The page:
Even though the bulk of Seattle's salary cap has been spent on the defensive side of the ball, that doesn't mean we have to expect our defense to win every game for us.

I anticipate a great deal of change to take place between now and the start of next season.  No one can predict the moves Seattle will make internally, through free agency or through the draft. Every year that Pete & John have been here-- they've surprised us in the offseason.

We do know that we'll have Wilson leading the offense.  We should have a spectacular playmaker in Jimmy Graham returning next year.  We have the NFL's leading scorer at the receiver position in Doug Baldwin and an exciting star-in-the-making with Tyler Lockett.  Everyone loves what we've seen from Thomas Rawls and the defensive core should not change much.

The ability to win in all three phases won't change much and should even improve, if the right moves get made.  However, Seattle will need to change it's identity.  They can't wait until midseason to get their act together, like (virtually all) previous years.

Carolina seems to have finally made the next-level leap from a good team to a great one.  Arizona, barring Carson Palmer's retirement should be on top of their game next season.  The Rams swept us this past season.  Green Bay still has Aaron Rodgers and who knows what we can expect from the Chip Kelly-led 49ers.

What I'm saying is that we're not the only great team in the NFC and home-field advantage will continue to be crucial in vying for that next Super Bowl appearance. Since winning Super Bowl 48, the only team that has really prevented us from becoming an undisputed dynasty is ourselves. We've managed to overcome just about every obstacle we've faced, but there's two Lombardi's missing from our trophy shelf for which we only have ourselves to blame.

Next year's road to the Championship will only be harder.  The division will be as tough, if not tougher. We face Carolina, Green Bay and New England-- all playoff teams with Super Bowl potential. They also face Drew Brees, the up-and-coming Jameis Winston and a Jets team that just barely missed the playoffs this year.

Failing to win home divisional games and dropping conference games to likely playoff opponents will once again put Seattle behind the 8-Ball with their Super Bowl hopes.  While I will continue to believe that the core of this team is never out of any contest-- they cannot continue to make the journey harder on themselves by not playing up to their potential in all four quarters of every, single game.

The offseason is a time for reflection and speculation.  It is, far and away, my favorite time to write about this team that I love so much.  During the season, fans and media alike boast and speculate every day of the week-- but everything gets settled on the field on Sunday.  In the offseason, everyone is undefeated and nothing can be proven until the kickoff of the very first game.

I will have plenty of speculative posts in the coming weeks and months, but below is a brief 'Wish List' of what I would like to see happen before next season:

Restructure Lynch's contract-- Hear me out. John Schneider set a bad precedent by reworking Lynch's contract when he still had years remaining because he was coming off an outstanding season.  He could undo that by telling Lynch "You are getting up there in age, but you've still got a few productive years left in you.  We want you to retire as a Seahawk, but we are going to reduce your role somewhat.  If you can play two more seasons at $5mil and accept a lesser role, we will get you at least one more ring and get you closer to achieving some of those career accolades."   Think about it-- if Thomas Rawls was our feature back with Lynch spelling him over the next two seasons.  That'd be amazing.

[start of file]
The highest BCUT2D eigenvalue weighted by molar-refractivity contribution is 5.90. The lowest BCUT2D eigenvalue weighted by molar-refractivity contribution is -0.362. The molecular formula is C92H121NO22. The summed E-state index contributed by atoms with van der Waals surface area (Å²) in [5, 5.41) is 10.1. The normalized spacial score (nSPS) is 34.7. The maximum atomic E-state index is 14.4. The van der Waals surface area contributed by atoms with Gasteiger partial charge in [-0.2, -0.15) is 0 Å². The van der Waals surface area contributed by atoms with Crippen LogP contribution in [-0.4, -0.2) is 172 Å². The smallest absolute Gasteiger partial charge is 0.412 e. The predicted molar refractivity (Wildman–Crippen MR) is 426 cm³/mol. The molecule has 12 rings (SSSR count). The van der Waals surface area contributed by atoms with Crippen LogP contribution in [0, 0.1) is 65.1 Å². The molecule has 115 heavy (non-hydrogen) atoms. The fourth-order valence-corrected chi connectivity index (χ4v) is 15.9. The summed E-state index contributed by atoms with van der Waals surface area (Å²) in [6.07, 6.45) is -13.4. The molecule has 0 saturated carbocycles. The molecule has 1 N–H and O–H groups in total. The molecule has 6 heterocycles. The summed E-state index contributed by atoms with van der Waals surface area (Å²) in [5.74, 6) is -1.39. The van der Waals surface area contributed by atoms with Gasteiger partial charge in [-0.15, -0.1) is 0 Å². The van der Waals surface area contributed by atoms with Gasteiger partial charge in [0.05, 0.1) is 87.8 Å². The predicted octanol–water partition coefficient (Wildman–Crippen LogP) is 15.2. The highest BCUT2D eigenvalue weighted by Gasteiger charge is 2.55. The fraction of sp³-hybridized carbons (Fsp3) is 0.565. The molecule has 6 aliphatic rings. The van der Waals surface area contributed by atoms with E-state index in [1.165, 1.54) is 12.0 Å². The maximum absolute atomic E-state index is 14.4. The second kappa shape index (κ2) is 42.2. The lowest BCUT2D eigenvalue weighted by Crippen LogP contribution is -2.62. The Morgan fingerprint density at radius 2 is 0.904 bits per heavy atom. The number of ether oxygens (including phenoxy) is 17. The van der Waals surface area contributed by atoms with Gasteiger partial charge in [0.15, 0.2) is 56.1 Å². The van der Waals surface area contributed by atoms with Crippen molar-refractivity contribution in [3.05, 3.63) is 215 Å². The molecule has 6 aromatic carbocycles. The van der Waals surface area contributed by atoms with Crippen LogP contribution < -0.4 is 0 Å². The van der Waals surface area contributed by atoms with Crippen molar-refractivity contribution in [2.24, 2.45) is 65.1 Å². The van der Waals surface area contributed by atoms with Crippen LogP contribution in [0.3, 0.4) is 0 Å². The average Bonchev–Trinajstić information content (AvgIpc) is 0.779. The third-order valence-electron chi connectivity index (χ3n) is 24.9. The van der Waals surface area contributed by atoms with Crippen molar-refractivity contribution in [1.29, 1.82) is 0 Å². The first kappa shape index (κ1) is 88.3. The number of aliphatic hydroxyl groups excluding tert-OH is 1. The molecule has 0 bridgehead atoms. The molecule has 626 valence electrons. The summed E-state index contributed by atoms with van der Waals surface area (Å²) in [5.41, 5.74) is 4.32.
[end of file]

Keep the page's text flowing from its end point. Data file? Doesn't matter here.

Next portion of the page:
Let Okung walk-- If we can't secure Sweezy on a cap-friendly deal, he can walk, too.  While I agree that continuity is a significant factor in a line's success-- I don't think that Okung or Sweezy is at all beyond replacement.  A solid veteran and a high draft pick could easily patch those holes up. Plus, the team seems to love what they've seen from Mark Glowinski. 

Find a way to keep Irvin-- This might be more improbable than my dream of retaining Lynch, but it would sure be sweet if it happened. Irvin started the season vocally expressing an interest in playing for Atlanta, but has since 180'd to say that he'd take a substantial discount to stay here.  The problem is, he's too good to not get a huge contract.  His speed and athleticism are incredibly rare and will be almost impossible to replace.

Retain Jermaine Kearse, but only if its cheap-- Kearse has played a tremendous role in this team's recent success.  He's also spent his entire football career in the state of Washington. His post game interview with Ian Furness was all the indication you need to know that he wants to be a part of this team in the future-- but he has now gone on record saying that he's worked too hard to give any discount for his services. I would LOVE to have him back-- but this team won't miss a beat without him, especially if Paul Richardson can stay healthy.  Expect another receiver to be drafted, too.

Keep Jeremy Lane, but replenish the secondary-- Cornerback depth was a huge reason for this team's early failures.  We can't let that continue into next year.  Tharold Simon will be back, but he's shown nothing on the field.  It would be awesome if Seattle were able to find a rookie like former Washington Husky Marcus Peters who came in for Kansas City and was golden from the get go, but I understand that's unlikely.  Having Lane available for the start of next season will make a huge difference.

If you want to be a run first team, start acting like it!--
The Seahawks offense has incredible potential to be exciting week in and week out.  Still, I have a feeling that Pete won't read this and consider my proposal for an identity change. Alright, I accept that you want to be a run first team-- but, damn it, you better invest in your offensive line!  Should the Seahawks stay the course with their identity, I want to see them trade up to get a top-tier left tackle.  Add a few more reserve linemen in the late rounds and through the undrafted pile.  Pick up not one, but TWO more running backs to compete with Rawls and seriously consider retaining Lynch.  Draft a pure blocking tight end and completely absolve Jimmy Graham from any and all blocking assignments.  If that's the identity this team insists on having-- commit to it!